The country has received 20% less rains than normal since the delayed onset of monsoon in June. Till yesterday, the country had received 378.8 mm rainfall against the normal of 471.4 mm.
“We expect monsoon to be 15% deficient than the long period average (LPA) which is 89cm,” Laxman Singh Rathore, director general, India Meteorological Department (IMD), told reporters.
A country-wide drought is declared when the monsoon rains are less than 90% of the LPA and at least 20% area of the country experiences deficient showers of 25% or more.
On the impact of failed monsoon on agriculture, Mr Rathore said that paddy cultivation would not be affected but conditions were worrisome for production of coarse cereals.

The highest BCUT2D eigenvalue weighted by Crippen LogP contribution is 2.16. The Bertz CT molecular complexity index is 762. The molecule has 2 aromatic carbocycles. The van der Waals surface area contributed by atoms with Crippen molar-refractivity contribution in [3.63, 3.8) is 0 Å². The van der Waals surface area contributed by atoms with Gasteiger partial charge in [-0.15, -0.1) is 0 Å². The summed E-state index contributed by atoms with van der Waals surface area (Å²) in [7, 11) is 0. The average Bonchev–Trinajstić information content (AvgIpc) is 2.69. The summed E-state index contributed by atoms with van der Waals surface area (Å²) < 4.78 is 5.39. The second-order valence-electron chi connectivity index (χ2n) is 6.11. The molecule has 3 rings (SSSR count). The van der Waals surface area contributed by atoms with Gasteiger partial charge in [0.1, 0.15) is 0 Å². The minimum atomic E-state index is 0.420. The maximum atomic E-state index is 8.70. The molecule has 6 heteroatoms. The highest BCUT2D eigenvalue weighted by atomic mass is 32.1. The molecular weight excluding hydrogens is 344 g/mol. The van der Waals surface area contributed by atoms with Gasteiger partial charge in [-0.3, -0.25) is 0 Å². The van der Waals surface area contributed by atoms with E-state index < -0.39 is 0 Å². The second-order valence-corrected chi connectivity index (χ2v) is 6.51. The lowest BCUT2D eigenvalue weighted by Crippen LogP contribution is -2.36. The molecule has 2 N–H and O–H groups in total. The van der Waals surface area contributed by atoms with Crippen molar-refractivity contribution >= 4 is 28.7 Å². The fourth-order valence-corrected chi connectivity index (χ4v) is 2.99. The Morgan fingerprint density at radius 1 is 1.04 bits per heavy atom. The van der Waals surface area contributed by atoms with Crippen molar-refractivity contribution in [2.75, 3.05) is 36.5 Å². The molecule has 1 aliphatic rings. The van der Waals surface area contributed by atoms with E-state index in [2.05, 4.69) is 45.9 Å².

However, monsoon in August is expected to be normal, but a question mark looms over rainfall in September as El Nino conditions (warming of central Pacific Ocean) appear set to turn unfavourable for the country, IMD said in an update to the monsoon forecast.
“In August, we are hoping for a better rainfall scenario, but there will be some problem in the terminal part of the monsoon,” Mr Rathore said.
He apprehended poor rainfall in September on account of the warming of the central Pacific Ocean, known as the El Nino phenomenon.
The central Pacific Ocean is expected to experience a warming of the sea surface temperature by 0.5 to 0.7 degrees Celsius.
In recent times, the country faced drought in 2009 and 2002.
In 2002, rainfall deficiency for June-September season was 19% while in 1918 it was 28%.